Lubrication - Hydrodynamic Bearing Design

Previous page: background theory

1. Introduction

A number of parameters may be under the control of the designer, but there are another group which are dependent on the first group and can be used to define operational limits for the bearing. Assumption 4, above, that the viscosity is constant throughout the film, is not very accurate as the oil temperature rises as it passes through the bearing and as the viscosity is strongly dependent upon the temperature, it means that bearing design normally involves some iteration, either using charts (those by A A Raimondi and J Boyd, 'A Solution for the Finite Journal Bearing and its Application to Analysis and Design: III', Trans. ASLE 1, 1958, 194-209, are widely used) or computer software.

Versions of the Raimondi and Boyd charts may be found here

Given or controlled by the designer:

The following are dependent upon the first group:

Many charts use US units for viscosity, ie reyns (usually plotted as micro-reyns). To convert reyns to Pa.s, multiply by 6890.

In the absence of specific information, it may be assumed that mineral lubricating oil has a density of about 850 kg/m3 and a specific heat of about 1675 J/kgoC.

For hydrodynamic bearings, a length / diameter ratio of about 1 (say 0.8 to 1.3) is believed to be a good compromise. l/d ratios of <1 may be used where a compact design is important, such as in a multicylinder automotive engine. Reducing the l/d ratio increases the flow out of the bearing ends, which aids cooling.

The minimum film thickness acceptable depends upon surface finish and should allow expected particles to pass through without causing damage. For some applications, eg in automotive engines, filtering is provided to remove particles whose size would be likely to exceed the minimum film thickness. The following ho values have been suggested:

  • 0.0000025 m for finely bored small bronze bushes.
  • 0.00002 m for commercial babbitted bearings.
  • 0.0000025 < ho < 0.000005 m for automotive engines with fine surface finish bearings and lubricant filtering.
  • Maximum oil temperatures should not be allowed to be excessive as oxidation and degradation become rapid. For general purpose machinery, an oil operating temperature of 60oC should give a good long life. Above 100oC the rate of oxidation increases rapidly. Temperatures of 120oC should be avoided in industrial equipment. In automotive engines lubricant temperatures can reach 180oC, but automotive oils are specially formulated (and may even be fully 'synthetic') to withstand such conditions.

    The list below gives typical values of bearing 'nominal' pressures (load/length x diameter).

    Electric motors, steam turbines, gear reducers, centrifugal pumps about 1 MPa

    Automotive engines - main bearings 4 - 5 MPa

    crankpin 10 - 15 MPa

    Diesel engines - main bearing 6 - 12 MPa

    crankpin 8 - 15 Mpa

    2. Design Procedure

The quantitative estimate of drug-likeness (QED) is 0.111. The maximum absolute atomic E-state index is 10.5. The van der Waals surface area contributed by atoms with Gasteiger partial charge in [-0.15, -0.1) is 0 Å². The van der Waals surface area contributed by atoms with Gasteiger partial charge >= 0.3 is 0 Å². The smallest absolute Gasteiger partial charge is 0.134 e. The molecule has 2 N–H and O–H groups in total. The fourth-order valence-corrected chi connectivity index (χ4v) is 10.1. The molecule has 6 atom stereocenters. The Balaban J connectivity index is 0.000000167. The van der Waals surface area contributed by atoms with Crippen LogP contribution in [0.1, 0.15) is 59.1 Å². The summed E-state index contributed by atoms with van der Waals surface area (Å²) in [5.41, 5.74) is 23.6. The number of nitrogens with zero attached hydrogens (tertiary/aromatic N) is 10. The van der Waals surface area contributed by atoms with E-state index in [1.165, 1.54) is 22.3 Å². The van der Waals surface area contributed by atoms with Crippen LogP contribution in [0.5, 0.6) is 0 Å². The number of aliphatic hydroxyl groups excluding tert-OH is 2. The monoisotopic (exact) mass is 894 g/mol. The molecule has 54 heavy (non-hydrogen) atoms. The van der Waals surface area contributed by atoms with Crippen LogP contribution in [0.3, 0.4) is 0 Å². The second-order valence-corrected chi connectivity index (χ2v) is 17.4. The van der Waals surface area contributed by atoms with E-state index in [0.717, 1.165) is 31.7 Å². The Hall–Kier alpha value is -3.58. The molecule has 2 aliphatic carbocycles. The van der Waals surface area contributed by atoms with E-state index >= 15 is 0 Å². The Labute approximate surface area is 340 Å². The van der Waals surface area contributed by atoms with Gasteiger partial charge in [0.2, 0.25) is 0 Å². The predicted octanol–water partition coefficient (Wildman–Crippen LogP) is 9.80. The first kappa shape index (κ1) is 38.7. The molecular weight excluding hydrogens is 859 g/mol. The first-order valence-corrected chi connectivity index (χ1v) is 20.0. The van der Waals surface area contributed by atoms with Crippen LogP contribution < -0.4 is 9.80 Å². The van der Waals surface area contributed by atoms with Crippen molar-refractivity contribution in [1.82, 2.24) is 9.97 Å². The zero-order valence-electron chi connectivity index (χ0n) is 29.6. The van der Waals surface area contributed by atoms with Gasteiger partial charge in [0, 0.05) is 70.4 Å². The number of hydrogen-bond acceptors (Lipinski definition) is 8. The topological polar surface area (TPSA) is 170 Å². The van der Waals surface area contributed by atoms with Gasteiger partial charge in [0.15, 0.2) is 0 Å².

1 Select an l/d ratio, 1 is probably a good starting point.

    2 Using the specified load and an appropriate 'nominal' pressure, select the bearing length and diameter.

    3 Specify an appropriate radial clearance, c, probably based on either a close (H8/f7) or free (H9/d9) running fit.

    4 Decide on an initial lubricant viscosity. Because viscosity varies considerably with temperature, it is normally necessary to carry out the calculations below at two values of viscosity, one slightly below and the other slightly above the anticipated final value.

    5 Evaluate the 'bearing characteristic number' or Sommerfield number (S).

    6 On a chart plotting the 'minimum film thickness variable' against the 'bearing characteristic number', read off the minimum film thickness number for the calculated bearing characteristic number and the selected l/d ratio.

    7 The minimum film thickness can now be calculated - and checked to see if it is reasonable.

    8 The eccentricity ratio can be calculated.

    9 If required, the angular position of the minimum film thickness can be found from an appropriate chart.

    10 On a chart plotting the 'coefficient of friction' variable against the 'bearing characteristic number', read off the coefficient of friction' variable for the calculated bearing characteristic number and the selected l/d ratio.

    11 Calculate the coefficient of friction. Using this with the radius and load, calculate the torque needed to overcome the friction. Using the coefficient of friction and the shaft speed, calculate the power lost in friction.

    12 On a chart plotting the 'flow variable' against the 'bearing characteistic number' read the flow variable for the calculated characteristic number and the selected l/d ratio. Calculate the total oil flow.

    13 On a chart plotting the 'flow ratio' against the 'bearing characteristic number', read off the flow ratio for the calculated bearing characteristic number and the selected l/d ratio. Calculate the side leakage of lubricant.

    14 Calculate the rise in temperature of the lubricant - it is common to assume all the heat is carried away by the flowing oil and the the temperature of the side leakage oil is the mean of the inlet and outlet temperatures.

    15 On a viscosity - temperature chart, check the viscosity of the the oil after it's temperature has increased by the amount calculated above, and assuming an appropriate inlet temperature.

    16 Repeat the above calculations as needed to check the results with a viscosity at the mean of the inlet and outlet lubricant temperatures.

    Notes about journal bearing computation is given here

    A worked example, using SI units is given here.

    A Java Applet to assist with journal bearing design is given here

    David J Grieve, updated: 7th February 2015, 10th December 2009, 23rd June 2009, previously: 15th December 2005.